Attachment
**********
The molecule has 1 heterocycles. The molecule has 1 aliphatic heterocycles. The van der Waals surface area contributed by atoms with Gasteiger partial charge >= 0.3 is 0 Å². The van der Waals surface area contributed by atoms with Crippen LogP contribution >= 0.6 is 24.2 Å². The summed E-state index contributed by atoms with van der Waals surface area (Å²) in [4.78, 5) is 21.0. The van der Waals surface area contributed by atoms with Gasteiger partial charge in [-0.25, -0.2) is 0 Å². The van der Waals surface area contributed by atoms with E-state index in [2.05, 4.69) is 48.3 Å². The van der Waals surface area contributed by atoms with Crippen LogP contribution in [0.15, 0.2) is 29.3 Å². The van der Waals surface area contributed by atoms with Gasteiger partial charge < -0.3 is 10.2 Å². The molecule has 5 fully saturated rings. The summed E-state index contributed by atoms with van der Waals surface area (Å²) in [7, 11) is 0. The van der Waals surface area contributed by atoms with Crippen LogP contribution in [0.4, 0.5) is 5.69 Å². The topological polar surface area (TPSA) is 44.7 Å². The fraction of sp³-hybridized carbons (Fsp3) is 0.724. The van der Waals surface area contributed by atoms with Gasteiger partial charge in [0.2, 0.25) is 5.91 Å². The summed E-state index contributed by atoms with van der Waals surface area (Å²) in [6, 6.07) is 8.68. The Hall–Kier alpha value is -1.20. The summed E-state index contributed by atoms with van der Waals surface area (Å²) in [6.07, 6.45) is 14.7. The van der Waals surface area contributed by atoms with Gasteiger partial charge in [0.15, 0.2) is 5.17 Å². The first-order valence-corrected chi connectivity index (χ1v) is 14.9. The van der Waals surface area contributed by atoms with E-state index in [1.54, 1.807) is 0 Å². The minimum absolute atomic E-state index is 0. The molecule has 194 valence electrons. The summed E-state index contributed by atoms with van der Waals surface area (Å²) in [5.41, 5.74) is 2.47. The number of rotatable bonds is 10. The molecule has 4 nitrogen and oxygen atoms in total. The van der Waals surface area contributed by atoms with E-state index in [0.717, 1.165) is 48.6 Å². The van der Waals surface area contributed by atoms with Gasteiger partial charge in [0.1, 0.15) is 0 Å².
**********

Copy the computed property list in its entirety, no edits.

The molecule has 1 heterocycles. The molecule has 1 aliphatic heterocycles. The van der Waals surface area contributed by atoms with Gasteiger partial charge >= 0.3 is 0 Å². The van der Waals surface area contributed by atoms with Crippen LogP contribution >= 0.6 is 24.2 Å². The summed E-state index contributed by atoms with van der Waals surface area (Å²) in [4.78, 5) is 21.0. The van der Waals surface area contributed by atoms with Gasteiger partial charge in [-0.25, -0.2) is 0 Å². The van der Waals surface area contributed by atoms with E-state index in [2.05, 4.69) is 48.3 Å². The van der Waals surface area contributed by atoms with Crippen LogP contribution in [0.15, 0.2) is 29.3 Å². The van der Waals surface area contributed by atoms with Gasteiger partial charge < -0.3 is 10.2 Å². The molecule has 5 fully saturated rings. The summed E-state index contributed by atoms with van der Waals surface area (Å²) in [7, 11) is 0. The van der Waals surface area contributed by atoms with Crippen LogP contribution in [0.4, 0.5) is 5.69 Å². The topological polar surface area (TPSA) is 44.7 Å². The fraction of sp³-hybridized carbons (Fsp3) is 0.724. The van der Waals surface area contributed by atoms with Gasteiger partial charge in [0.2, 0.25) is 5.91 Å². The summed E-state index contributed by atoms with van der Waals surface area (Å²) in [6, 6.07) is 8.68. The Hall–Kier alpha value is -1.20. The summed E-state index contributed by atoms with van der Waals surface area (Å²) in [6.07, 6.45) is 14.7. The van der Waals surface area contributed by atoms with Gasteiger partial charge in [0.15, 0.2) is 5.17 Å². The first-order valence-corrected chi connectivity index (χ1v) is 14.9. The van der Waals surface area contributed by atoms with E-state index in [1.54, 1.807) is 0 Å². The minimum absolute atomic E-state index is 0. The molecule has 194 valence electrons. The summed E-state index contributed by atoms with van der Waals surface area (Å²) in [5.41, 5.74) is 2.47. The number of rotatable bonds is 10. The molecule has 4 nitrogen and oxygen atoms in total. The van der Waals surface area contributed by atoms with E-state index in [0.717, 1.165) is 48.6 Å². The van der Waals surface area contributed by atoms with Gasteiger partial charge in [0.1, 0.15) is 0 Å².